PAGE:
Night is devastating. There’s no better way to describe it. Reading Elie Wiesel’s first-hand account of the Holocaust is deeply emotional. Despite it being one man’s story, the scale of moving thousands of people in trains comes alive. (Of course, it’s horribly ironic to use that phrase in describing this book.) The systematic breaking of the prisoners to the extent they could kill their loved ones for a hunk of bread is told with an almost flat affect. Yet, I think the strength in this book is in its lack of drama. It’s a horror story in its truth.

Reading Wiesel’s account of his father’s last days indeed rocked my soul. Then I did the math. If Wiesel was 15, then his father was maybe 45. Just 45! And yet, his body was so injured by the camps that he was ancient.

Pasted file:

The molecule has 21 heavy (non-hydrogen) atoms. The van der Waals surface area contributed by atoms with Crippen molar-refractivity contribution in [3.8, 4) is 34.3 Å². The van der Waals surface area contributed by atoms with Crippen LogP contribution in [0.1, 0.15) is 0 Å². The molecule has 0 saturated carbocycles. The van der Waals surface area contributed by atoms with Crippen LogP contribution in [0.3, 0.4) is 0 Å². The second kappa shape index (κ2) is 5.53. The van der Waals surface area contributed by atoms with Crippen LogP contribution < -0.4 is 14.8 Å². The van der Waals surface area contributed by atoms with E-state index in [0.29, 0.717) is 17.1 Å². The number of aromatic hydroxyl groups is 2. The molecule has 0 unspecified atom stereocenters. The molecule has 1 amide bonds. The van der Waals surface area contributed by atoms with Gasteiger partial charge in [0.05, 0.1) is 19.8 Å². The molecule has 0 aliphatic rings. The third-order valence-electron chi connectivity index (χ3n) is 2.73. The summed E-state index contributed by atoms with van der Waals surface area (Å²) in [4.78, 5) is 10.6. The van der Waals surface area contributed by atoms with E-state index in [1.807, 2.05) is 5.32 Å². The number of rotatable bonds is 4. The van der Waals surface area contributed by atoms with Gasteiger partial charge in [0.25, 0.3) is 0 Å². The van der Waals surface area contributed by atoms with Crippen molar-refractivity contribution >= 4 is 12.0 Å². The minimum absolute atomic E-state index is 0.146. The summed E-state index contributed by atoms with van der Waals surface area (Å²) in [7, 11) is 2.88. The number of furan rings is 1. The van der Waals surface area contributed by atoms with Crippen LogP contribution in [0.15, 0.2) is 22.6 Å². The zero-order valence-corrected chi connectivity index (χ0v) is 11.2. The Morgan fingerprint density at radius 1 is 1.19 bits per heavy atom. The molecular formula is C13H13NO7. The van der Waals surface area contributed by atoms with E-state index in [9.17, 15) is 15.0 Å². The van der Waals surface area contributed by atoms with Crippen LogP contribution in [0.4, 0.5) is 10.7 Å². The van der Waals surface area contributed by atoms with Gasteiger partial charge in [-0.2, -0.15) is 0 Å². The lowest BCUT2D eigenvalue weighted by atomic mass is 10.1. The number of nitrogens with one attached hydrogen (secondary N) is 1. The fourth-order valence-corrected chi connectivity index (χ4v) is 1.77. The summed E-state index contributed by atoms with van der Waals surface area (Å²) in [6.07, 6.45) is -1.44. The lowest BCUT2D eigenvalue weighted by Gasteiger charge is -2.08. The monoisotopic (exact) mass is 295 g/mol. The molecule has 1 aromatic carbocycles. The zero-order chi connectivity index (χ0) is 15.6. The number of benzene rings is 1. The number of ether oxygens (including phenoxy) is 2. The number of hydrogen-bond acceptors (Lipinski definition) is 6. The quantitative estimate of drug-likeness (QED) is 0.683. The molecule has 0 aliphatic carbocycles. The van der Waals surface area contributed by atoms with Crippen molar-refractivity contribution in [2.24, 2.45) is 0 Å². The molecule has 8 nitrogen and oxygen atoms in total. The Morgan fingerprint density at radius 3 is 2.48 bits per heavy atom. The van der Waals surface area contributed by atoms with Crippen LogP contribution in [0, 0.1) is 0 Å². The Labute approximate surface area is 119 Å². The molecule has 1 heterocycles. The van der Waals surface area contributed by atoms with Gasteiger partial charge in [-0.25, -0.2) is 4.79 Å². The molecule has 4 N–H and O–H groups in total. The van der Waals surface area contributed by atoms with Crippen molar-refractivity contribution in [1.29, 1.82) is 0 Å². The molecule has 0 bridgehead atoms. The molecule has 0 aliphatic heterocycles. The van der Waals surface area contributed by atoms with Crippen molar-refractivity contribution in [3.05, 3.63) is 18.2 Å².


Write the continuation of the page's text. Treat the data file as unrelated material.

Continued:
Towards the end, Wiesel tells of the camp’s resistance organization. So, as we hashtag in social media, I hope we remember that resisting evil takes action. If they can do it, we can do it.